In a few weeks, my family and I will be moving to the farm. We already have some things over there, like Isla's toys, a piano keyboard, and all of our games, puzzles, and movies. Other things we must wait to move, like our beds, most of our furniture, and silverware. However, I am excited to move! I will be riding a different bus but going to the same school. Also, I am very happy because my mom just painted my room's walls a lavender color, and my room's trim a darker purple color. I have already packed up most of the contents of the bookshelf in my room, and downstairs we have packed boxes in our living room. We will now have our own pool and a big garden. I am so excited that we will be moving in a few weeks. Yay!
~ Khaya

Savory Cauliflower Skillet
1 large head of cauliflower, chopped into pieces about 1 T each (total of 6-8 Cups)
1/3 C butter
2 C chopped white or yellow onions
1/4 t pepper-1 t salt (use Himalayan or earth salt) -1 t dried thyme or 1/2 t fresh thyme
1-1/2 C grated sharp cheddar cheese
In a large heavy skillet, melt the butter and sauté onions until translucent, add the chopped cauliflower, salt and pepper. Cook on medium to high heat, stirring often, until onions are fully caramelized and the cauliflower is soft and cooked through -about 10-15 minutes.) Cauliflower can also begin to brown.
Add the thyme and cook 2 more minutes. Top with cheese, turn off the pan. Allow cheese to melt.
Serve -this delicious tender mix works as a nice topping for pasta, on its own as a side dish, as a veggie ingredient for cheesesteak sandwiches.

Russian Vegetable Pie from The Vegetarian Epicure, submitted by CSA member Alice Anne Schwab
Ingredients: 1 box of Pillsbury crusts - or your favorite savory crust.
1 small head of cabbage (about 3 cups)
1/2 lb. mushrooms
1 yellow onion
To taste: basil, marjoram, tarragon, salt/pepper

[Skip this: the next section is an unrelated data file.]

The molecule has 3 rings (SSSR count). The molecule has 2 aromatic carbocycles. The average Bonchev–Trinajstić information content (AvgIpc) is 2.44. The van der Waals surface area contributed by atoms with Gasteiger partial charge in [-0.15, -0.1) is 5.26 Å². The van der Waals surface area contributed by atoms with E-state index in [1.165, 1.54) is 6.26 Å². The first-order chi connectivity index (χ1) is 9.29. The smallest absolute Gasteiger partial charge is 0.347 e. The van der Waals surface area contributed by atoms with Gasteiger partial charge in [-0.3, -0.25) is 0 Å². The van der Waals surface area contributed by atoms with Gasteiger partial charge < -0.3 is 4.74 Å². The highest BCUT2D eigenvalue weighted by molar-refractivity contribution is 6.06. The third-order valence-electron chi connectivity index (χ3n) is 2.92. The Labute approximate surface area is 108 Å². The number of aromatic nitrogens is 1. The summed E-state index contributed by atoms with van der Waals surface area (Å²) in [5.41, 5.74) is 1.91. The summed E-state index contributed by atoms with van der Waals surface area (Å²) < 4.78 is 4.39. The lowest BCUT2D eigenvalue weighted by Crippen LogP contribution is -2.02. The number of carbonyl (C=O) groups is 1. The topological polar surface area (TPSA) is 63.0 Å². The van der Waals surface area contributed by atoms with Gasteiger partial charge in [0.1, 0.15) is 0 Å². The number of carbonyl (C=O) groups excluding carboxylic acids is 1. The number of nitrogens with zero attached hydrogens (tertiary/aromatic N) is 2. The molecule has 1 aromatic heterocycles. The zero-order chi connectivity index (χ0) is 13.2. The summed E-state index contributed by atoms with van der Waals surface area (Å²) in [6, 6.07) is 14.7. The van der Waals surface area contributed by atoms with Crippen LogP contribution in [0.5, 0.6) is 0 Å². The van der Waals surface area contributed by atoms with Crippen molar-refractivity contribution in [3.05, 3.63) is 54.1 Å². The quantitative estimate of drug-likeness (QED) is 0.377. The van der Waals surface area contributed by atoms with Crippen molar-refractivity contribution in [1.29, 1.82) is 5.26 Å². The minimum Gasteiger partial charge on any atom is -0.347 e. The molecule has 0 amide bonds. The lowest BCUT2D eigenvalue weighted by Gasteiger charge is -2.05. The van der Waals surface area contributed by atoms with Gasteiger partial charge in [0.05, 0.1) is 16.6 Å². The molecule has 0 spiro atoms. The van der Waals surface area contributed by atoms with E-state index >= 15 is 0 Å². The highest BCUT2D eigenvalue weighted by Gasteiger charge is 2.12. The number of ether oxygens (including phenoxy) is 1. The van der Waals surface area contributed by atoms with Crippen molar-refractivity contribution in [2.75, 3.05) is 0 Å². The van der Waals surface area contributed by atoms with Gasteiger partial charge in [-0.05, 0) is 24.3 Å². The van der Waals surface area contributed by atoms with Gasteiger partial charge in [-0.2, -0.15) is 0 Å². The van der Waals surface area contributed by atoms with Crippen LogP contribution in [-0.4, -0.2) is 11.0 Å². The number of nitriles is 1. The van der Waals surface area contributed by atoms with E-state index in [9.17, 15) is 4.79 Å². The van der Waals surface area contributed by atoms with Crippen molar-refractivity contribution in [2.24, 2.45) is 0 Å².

3 Tbsp butter
4 oz. cream cheese, softened
4-5 hard cooked eggs
Fresh Dill
Prepare a 9" pie pan with the bottom crust lain upon the pan.
Shred the cabbage coarsely. Wash and slice the mushrooms and peel and chop the onion.
In a large skillet, melt about 2 Tbsp butter. Add the onion and cabbage and sauté for several minutes, stirring constantly. Add Marjoram, Basil, and tarragon (dried/crushed) and some salt and pepper. Allow the mixture to cook until the cabbage wilts and the onions are soft. Remove the pan from the heat and set aside.
Add another Tbsp butter to the pan and sauté the mushrooms lightly for 5 minutes, stirring constantly.
Spread the softened cream cheese in the bottom of the pie shell. Slice the eggs and arrange the slices in a layer over the cream cheese. Sprinkle them with a little chopped dill, then cover with the cabbage. Make a final layer of the sautéed mushrooms, sprinkle on more dill and cover with the remaining circle of pastry.
Press the pastry together lightly at the edges and flute them. With a sharp knife, cut a few short slashes through the top crust.
Bake in a 400-degree oven for 15 minutes. Then turn the temperature down to 350 and continue banking for another 20- 25 minutes, or until the crust is light brown.
Let sit 5 minutes before cutting and serving.

ACORN SQUASH BOWLS
Slice Acorn squash in half lengthwise. Scoop out the seeds.
In the cavity place
1 T butter
1/4 t cinnamon,
2 T brown sugar,
2 T raisins,
2 T chopped nuts (walnuts are good.)
Cover with foil and place in a casserole dish. Add 1/4 C water to the bottom of casserole dish; this will help steam cook the squash. Cover and bake for one hour at 350 degrees.
A savory version would include salt, pepper, thyme, parsley, & rosemary, 1/2 T minced onion and garlic, a few croutons, and 2 T shredded cheese.
Be creative and include your own favorite seasonings and herbs.